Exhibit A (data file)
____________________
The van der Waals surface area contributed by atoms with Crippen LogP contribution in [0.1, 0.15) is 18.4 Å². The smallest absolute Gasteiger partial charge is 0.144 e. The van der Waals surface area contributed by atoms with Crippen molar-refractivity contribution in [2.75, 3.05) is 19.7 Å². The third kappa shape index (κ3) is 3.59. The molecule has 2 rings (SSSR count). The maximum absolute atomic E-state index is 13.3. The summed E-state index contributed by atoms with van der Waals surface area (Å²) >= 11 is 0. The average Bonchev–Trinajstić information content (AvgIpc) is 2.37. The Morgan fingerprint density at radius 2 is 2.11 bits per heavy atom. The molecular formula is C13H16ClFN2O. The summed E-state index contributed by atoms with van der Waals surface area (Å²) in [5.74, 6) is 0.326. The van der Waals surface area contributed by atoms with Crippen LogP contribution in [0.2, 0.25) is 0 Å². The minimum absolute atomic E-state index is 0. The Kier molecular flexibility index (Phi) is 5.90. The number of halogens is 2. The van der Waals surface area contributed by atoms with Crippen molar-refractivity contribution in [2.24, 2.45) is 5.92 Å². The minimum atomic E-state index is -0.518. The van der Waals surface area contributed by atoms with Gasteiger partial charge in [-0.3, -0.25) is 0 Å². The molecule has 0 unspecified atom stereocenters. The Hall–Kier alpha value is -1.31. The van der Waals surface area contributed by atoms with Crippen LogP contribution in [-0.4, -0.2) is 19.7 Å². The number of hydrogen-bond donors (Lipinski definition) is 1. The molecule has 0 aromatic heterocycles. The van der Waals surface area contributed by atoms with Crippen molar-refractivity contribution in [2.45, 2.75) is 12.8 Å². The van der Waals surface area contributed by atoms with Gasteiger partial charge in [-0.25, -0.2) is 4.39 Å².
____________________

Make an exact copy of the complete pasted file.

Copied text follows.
The van der Waals surface area contributed by atoms with Crippen LogP contribution in [0.1, 0.15) is 18.4 Å². The smallest absolute Gasteiger partial charge is 0.144 e. The van der Waals surface area contributed by atoms with Crippen molar-refractivity contribution in [2.75, 3.05) is 19.7 Å². The third kappa shape index (κ3) is 3.59. The molecule has 2 rings (SSSR count). The maximum absolute atomic E-state index is 13.3. The summed E-state index contributed by atoms with van der Waals surface area (Å²) >= 11 is 0. The average Bonchev–Trinajstić information content (AvgIpc) is 2.37. The Morgan fingerprint density at radius 2 is 2.11 bits per heavy atom. The molecular formula is C13H16ClFN2O. The summed E-state index contributed by atoms with van der Waals surface area (Å²) in [5.74, 6) is 0.326. The van der Waals surface area contributed by atoms with Crippen LogP contribution in [0.2, 0.25) is 0 Å². The minimum absolute atomic E-state index is 0. The Kier molecular flexibility index (Phi) is 5.90. The number of halogens is 2. The van der Waals surface area contributed by atoms with Crippen molar-refractivity contribution in [2.24, 2.45) is 5.92 Å². The minimum atomic E-state index is -0.518. The van der Waals surface area contributed by atoms with Gasteiger partial charge in [-0.3, -0.25) is 0 Å². The molecule has 0 unspecified atom stereocenters. The Hall–Kier alpha value is -1.31. The van der Waals surface area contributed by atoms with Crippen LogP contribution in [-0.4, -0.2) is 19.7 Å². The number of hydrogen-bond donors (Lipinski definition) is 1. The molecule has 0 aromatic heterocycles. The van der Waals surface area contributed by atoms with Crippen molar-refractivity contribution in [2.45, 2.75) is 12.8 Å². The van der Waals surface area contributed by atoms with Gasteiger partial charge in [-0.25, -0.2) is 4.39 Å².